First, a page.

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N 38° 09′ 50′′, E 74° 50′ 37′′
4,184 MASL
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The Pamir Highway pictured in the mid-20th century. Traversing the Pamir Mountains through Afghanistan, Uzbekistan, Tajikistan and Kyrgyzstan, the Pamir Highway is the second-highest highway in the world, after the nearby Karakorum Highway. As one of the few viable routes through the Pamir Mountains, it has been in use for millennia and was upgraded to a strategic highway by the Soviet Union between 1934 and 1940.

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A Chinese cargo truck on the Pamir Highway. The condition of the highway has deteriorated markedly since the collapse of the Soviet Union. In response to the growing demand for land-based freight transportation between China and Tajikistan, China granted Tajikistan $204 million to rebuild the Tajikistan section of the Pamir Highway up to the Kulma Pass, the only border port between the two countries.

1759: The historic region of Badakhshan in the Pamir Mountains was an important trading center where the ancient Silk Road passed through. When Qing Qianlong Emperor conquered Xinjiang from the Dzungar Khanate (1758–1759), Badakhshan was under the control of the Khanate of Kokand, which became a vassal of Qing China in 1759.


1865: Muslim adventurer Yaqub Beg, who had fled from the Khanate of Kokand after losing Tashkent to the Russians, established the Kingdom of Kashgaria in 1865.


1868: Russia gradually took control of the entire territory of Russian Turkestan between 1864 and 1885, and the Khanate of Kokand became a Russian vassal state in 1868.


1873: Badakhshan’s boundaries were decided by the Anglo-Russian agreement of 1873, which made the Panj and Pamir Rivers the border between Afghanistan and the Russian Empire.


1877: Qing China reconquered Xinjiang after General Zuo Zongtang defeated Yakub Beg.


1884: Russia and China signed a protocol to the Treaty of St. Petersburg (Treaty of Ili), which specified that from the Uzbel Pass, the Russian boundary runs to the southwest, and the Chinese boundary runs straight south. The protocol created a wedge of no-man’s-land encompassing most of the Pamirs.


1892: Russia sent a strong force into the Pamirs to secure Russia’s control over the area south of the Uzbel Pass and claimed the Sarikol Range as the Sino-Russian boundary. Sino-Russian talks on the Pamirs began in 1892, and the issue was shelved in 1894 when China and Russia decided to cooperate on resisting Japan’s advance in northeast Asia.


1893: Pamirsky Post, one of Russia’s most advanced military outpost into Central Asia, was established at Murghab in the Russian-controlled Badakhshan. Works on extending a road connecting Osh and Sary-Tash further south toward Murghab were conducted in the late 19th century, which was later known as the Pamir Highway.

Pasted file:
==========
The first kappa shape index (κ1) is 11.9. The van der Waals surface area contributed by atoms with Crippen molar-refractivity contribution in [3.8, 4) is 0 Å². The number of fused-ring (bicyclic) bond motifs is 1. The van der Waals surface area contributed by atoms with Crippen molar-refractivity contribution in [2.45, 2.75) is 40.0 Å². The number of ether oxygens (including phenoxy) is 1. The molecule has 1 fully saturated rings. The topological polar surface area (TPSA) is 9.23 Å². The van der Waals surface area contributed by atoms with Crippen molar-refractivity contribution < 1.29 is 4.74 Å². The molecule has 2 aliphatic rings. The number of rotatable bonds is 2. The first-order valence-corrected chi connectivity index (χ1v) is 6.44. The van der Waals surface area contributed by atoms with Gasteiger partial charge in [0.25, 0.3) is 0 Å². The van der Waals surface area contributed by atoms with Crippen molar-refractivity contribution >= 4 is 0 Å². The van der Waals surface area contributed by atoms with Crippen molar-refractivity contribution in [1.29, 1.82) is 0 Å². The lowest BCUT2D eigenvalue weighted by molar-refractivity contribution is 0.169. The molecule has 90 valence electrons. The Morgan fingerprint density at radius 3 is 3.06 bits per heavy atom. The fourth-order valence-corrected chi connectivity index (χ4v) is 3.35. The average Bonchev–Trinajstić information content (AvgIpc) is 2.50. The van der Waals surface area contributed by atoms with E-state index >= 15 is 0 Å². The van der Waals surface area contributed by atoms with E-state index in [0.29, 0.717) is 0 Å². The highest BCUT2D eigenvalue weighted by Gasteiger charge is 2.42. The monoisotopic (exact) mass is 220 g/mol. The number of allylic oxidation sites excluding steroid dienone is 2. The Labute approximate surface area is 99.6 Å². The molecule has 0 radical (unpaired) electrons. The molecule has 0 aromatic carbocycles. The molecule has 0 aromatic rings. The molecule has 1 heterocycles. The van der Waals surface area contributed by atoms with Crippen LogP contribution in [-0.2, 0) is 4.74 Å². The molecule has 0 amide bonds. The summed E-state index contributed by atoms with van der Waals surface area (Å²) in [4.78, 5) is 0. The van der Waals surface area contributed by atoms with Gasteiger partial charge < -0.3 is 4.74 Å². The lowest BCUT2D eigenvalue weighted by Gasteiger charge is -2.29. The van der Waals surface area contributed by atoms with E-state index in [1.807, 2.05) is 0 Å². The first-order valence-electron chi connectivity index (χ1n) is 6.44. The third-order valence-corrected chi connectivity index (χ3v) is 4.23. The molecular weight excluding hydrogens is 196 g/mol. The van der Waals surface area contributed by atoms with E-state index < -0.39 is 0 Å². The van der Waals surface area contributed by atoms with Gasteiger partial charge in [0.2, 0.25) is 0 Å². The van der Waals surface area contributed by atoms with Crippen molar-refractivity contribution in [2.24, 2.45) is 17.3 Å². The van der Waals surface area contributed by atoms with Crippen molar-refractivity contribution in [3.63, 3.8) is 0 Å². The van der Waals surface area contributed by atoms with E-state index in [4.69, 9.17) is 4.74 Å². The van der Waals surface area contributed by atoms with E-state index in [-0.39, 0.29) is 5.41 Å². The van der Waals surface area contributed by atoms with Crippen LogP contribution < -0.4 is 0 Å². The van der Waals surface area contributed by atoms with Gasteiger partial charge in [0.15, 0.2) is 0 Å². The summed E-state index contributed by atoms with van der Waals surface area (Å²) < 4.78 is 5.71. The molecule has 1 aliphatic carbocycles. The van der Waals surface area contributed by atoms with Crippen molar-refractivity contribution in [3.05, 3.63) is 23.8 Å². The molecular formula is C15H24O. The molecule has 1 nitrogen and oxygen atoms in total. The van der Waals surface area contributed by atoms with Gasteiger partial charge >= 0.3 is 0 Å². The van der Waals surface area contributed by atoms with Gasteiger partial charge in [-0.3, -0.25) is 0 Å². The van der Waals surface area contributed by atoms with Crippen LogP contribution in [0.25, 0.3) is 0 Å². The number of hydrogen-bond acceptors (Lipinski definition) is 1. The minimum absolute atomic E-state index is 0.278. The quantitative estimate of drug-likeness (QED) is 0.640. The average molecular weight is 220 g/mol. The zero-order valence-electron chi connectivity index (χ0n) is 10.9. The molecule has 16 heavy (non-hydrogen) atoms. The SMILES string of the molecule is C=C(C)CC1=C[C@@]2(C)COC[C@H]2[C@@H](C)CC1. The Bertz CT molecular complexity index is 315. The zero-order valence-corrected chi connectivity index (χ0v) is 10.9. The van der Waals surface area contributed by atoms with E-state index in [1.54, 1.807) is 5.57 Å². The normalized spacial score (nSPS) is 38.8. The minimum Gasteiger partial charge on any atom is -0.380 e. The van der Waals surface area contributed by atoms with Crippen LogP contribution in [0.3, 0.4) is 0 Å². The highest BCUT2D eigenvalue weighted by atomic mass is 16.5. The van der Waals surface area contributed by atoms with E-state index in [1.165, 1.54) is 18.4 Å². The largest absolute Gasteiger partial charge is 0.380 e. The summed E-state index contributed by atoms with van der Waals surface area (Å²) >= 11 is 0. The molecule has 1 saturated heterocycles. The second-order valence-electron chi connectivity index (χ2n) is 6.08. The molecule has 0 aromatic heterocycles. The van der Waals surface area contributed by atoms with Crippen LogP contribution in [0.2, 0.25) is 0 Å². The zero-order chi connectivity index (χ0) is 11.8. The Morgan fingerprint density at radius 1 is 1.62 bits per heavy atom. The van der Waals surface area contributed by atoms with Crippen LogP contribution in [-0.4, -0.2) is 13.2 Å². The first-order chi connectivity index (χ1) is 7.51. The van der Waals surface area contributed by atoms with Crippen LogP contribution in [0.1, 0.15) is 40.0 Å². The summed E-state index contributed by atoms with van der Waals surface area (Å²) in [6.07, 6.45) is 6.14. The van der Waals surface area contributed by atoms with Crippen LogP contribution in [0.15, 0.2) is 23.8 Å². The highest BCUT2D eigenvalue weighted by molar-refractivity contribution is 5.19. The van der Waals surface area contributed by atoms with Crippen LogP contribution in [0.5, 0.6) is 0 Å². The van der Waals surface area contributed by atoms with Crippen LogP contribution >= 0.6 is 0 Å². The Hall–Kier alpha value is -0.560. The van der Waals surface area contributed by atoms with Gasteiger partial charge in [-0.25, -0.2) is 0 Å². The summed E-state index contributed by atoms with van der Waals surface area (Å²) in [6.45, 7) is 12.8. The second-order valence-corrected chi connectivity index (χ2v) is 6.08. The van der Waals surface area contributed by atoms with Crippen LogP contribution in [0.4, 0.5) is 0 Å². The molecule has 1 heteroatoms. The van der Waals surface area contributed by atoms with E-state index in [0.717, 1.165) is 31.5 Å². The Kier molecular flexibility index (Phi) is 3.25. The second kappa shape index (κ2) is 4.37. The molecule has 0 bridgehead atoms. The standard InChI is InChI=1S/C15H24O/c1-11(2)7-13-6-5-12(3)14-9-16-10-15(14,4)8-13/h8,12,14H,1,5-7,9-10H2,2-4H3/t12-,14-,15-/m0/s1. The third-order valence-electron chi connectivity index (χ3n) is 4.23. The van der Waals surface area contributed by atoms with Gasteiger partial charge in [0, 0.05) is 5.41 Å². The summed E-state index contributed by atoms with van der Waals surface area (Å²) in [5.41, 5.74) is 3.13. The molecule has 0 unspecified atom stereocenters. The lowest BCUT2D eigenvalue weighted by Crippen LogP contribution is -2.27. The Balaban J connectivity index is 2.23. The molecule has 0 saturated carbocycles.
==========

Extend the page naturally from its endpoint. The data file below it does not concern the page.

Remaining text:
1924: During the Soviet era (1922–1991), Tajikistan was created as an autonomous Soviet socialist republic within Uzbekistan in 1924 and was made a separate constituent republic in 1929. The Gorno-Badakhshan Autonomous Oblast was established in eastern Tajikistan.


1930: Most of the Pamir Highway (Route M41), which stretches more than 1,200 kilometers between the cities of Osh in Kyrgyzstan and Dushanbe in Tajikistan and connected the Pamir Mountains with the rest of the Soviet Union, was constructed in the 1930s. The Pamirsky Post developed into the modern town of Murghab.


1954: Tashkurgan Tajik Autonomous County was established. The county came under the direct control of Kashgar in 1956.


1965: The construction of the Chinese portion of the Karakoram Highway (KKH) connecting Kashgar and Khunjerab Pass through Tashkurgan started.


1973: The 35th Soviet Border Troop was stationed in Murghab.


1991: Tajikistan depended heavily on Moscow for food and fuel during the Soviet era. With the end of the Soviet Union, government subsidies for the community and the road evaporated. Without regular maintenance, the Pamir Highway faced challenge of rapid deterioration.


1992: Gorno-Badakhshan declared independence when the Tajikistani Civil War (1992–1997) broke out. Gorno-Badakhshan remains an autonomous region within Tajikistan yet experiences continuing instability.


1999: The China-Tajikistan Boundary Agreement was signed, delineating the border to the north of the Uzbel Pass. A supplementary agreement regarding border to the south of the Uzbel Pass was made in 2002.


2001: The road connecting Murghab to Kulma Pass on the China-Tajikistan border was completed, and the Pamir Highway was thus connected with China and KKH.


2004: Karasu Port, the only border port between China and Tajikistan, was established and temporarily opened to commodities.


2010: The Karasu Port started to open all year round.


2011: Tajikistan ratified the 1999 border agreement and the 2002 supplementary agreement to cede the northeastern slopes of the Sarikol Range to China, ending a 130-year dispute.


2015: China and Tajikistan signed several agreements, covering areas from technical and economic cooperation to cultural exchange.


2017: The technical studies of the Five Nations Railway Corridor Project, a railway linking China with Iran via Kyrgyzstan, Tajikistan, and Afghanistan was completed.

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